The Joneses

The Joneses are a spectacularly charming family unit consisting of two 40ish parents (Demi Moore and David Duchovny) and two teens. They are all impossibly attractive and charismatic, and they are obviously prosperous. They live in the perfect house in a ritzy neighborhood. They own every conceivable high-end gadget, and are in the vanguard of every new trend. The kids love their parents; they all seem to enjoy each other's company; they never seem vulnerable to the tensions and problems that beset other families. Everyone wants to be just like them. The perfect family.

Except they aren't.

They're perfect, but they aren't a family.

They are a team of upscale marketers with annual contracts. Their job is to move into high-end neighborhoods and convince all members of the local nouveau riche to buy certain cars, golf clubs, wines, electronics, clothes, beauty products, etc. The woman circulates among the local society women at the trendiest salons. The man networks at the local country club. The kids throw the best parties in history. Once the Joneses become the most popular people in their area, and have befriended all the local tastemakers, they kick their marketing efforts into even higher gear, their ultimate goal: the ripple effect, when everyone in their market wants what they are flaunting.

The marketing effort is initially successful, but starts to collapse in some ways. There are two flies in the ointment:

First, because the false family consists of real human beings with genuine human needs and desires. After all, how many actors can play a role like that 24 hours a day for a year, all the while eschewing any real family life, any real romances, even any revelation of their true identities and natures? Luxury is nice, but it isn't everything.

Furthermore, their actions cause consequences in the real world. Teen parties generate drunk drivers. A quest to "keep up with the Joneses" leads some neighbors to despair.

Those two glitches in the marketing scheme develop separately into two radical plot twists which come back-to-back, crammed into the film's final minutes, and swerve the script in the opposite direction from the dark, laid-back satire it had theretofore been exploring. First, there is a contrived tragedy of genuinely operatic proportions which generates a radical tone shift. Then there is an equally contrived happy ending which shifts the tone again. In the course of just a few minutes, the film moves from a Seinfeld level of unemotional and hug-free black comedy to an operatic level of sincere, hand-wringing tragedy, and then to a final sappy cop-out based on the premise that "love conquers all." It's as if some bold and edgy indie script had its ending secretly re-written by an out-of-work Hollywood hack. My take is that anyone who cared for the film's first hour would have to find at least one of those final twists to be false and most unwelcome.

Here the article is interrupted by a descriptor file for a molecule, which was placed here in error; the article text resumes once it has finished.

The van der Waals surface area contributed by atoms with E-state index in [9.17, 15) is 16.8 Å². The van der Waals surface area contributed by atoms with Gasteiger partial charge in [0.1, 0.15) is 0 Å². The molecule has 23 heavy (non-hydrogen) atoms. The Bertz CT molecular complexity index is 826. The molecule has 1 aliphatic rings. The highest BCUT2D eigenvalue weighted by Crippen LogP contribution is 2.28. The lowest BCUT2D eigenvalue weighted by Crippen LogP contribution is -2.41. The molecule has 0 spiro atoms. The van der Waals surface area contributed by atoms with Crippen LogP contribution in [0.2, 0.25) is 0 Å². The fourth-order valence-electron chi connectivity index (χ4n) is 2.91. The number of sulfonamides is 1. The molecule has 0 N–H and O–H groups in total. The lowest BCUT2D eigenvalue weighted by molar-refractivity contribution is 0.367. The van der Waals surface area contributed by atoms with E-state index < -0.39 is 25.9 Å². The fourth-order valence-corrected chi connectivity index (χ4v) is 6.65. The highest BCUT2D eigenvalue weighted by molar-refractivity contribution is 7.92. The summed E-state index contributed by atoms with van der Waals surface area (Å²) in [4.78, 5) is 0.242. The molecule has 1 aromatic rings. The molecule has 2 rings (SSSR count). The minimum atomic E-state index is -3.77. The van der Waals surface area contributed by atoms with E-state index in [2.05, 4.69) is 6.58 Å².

Another problem with the film is that hypocrisy is inherent to its structure. While the film is essentially preaching a message against conspicuous consumption, it is simultaneously performing the same function as the fictional pseudo-family at its core: promoting a lot of upmarket brand names. In fact, this film does such a good job at product placement that I don't care about all that sappy redemptive baloney at the end. I just know I gots ta get me some o' that shit they were promoting! Anybody know how I can get a good deal on a new Audi? 

  • Rotten Tomatoes: 63% positive
  • Metacritic: 58/100
  • Ebert: 3.5/4
  • Berardinelli: 2.5/4
  • IMDb: 6.5/10


  • Box office: The distributors were beset by doubts, so The Joneses opened in only 193 theaters. The box office results in those theaters were not atrocious, but were not strong enough to generate any momentum, so the film died out with a total gross below two million dollars.

Anyway, the good news is that sexy Amber Heard took her shirt off. By the time I finished watching the film, Deep at Sea had already done his clip, so here it is. (I suppose a better source will be available in the near future.)

Amber Heard in The Joneses




  • * Yellow asterisk: funny (maybe).

  • * White asterisk: expanded format.

  • * Blue asterisk: not mine.

  • No asterisk: it probably sucks.


Catch the deluxe version of Other Crap in real time, with all the bells and whistles, here.









Lost and Delirious


Jessica Pare film clip (samples below)

Piper Perabo film clip (samples below)

Pare and Perabo together (samples below)





Antes de Morir Piensa en M


Johnny's Comments:

Antes de Morir Piensa en M is a drama about a woman who is on trial for killing her former lover and throughout the film, we follow the woman, who is in a relationship with an older man. Of course, she gets bored with her husband, so she finds an younger lover and then things get messed up fast. Nothing new here, but who cares right?

Here are the film clips of Sara Valles

The collages are below:




Kyomi Ito in Rafureshia

Yumi Yoshiyuki in Rafureshia

Kim Ok-vin in Thirst

Lady Gaga: great shot of her boob in extreme HD!

Lady Gaga: no HD this time, but a bit o' plumber's crack

Tara Reid has looked better (no nudity)

A little "discovered nudity" from Lohan in I Know Who Killed Me

  A couple of (non-nude, but sexy) butt-shots provided by Lohan in that film



Angelina Jolie in Changeling in HD

Jacyln DeSantis in Carlitos Way: Rise to Power. Although this scene is brief, and Jacyln is a virtual unknown, this scene made our annual list of the best nude scenes. That tells you she has a mighty nice set of curves.

Julie McNiven in Carlitos Way: Rise to Power.

Misha Sedgwick in Carlitos Way: Rise to Power.

The gorgeous Alice Eve does an incredibly sexy wet t-shirt scene in Sex and the City 2. Also in the film, albeit somewhat less sexy, Sarah Jessica Parker, not nude.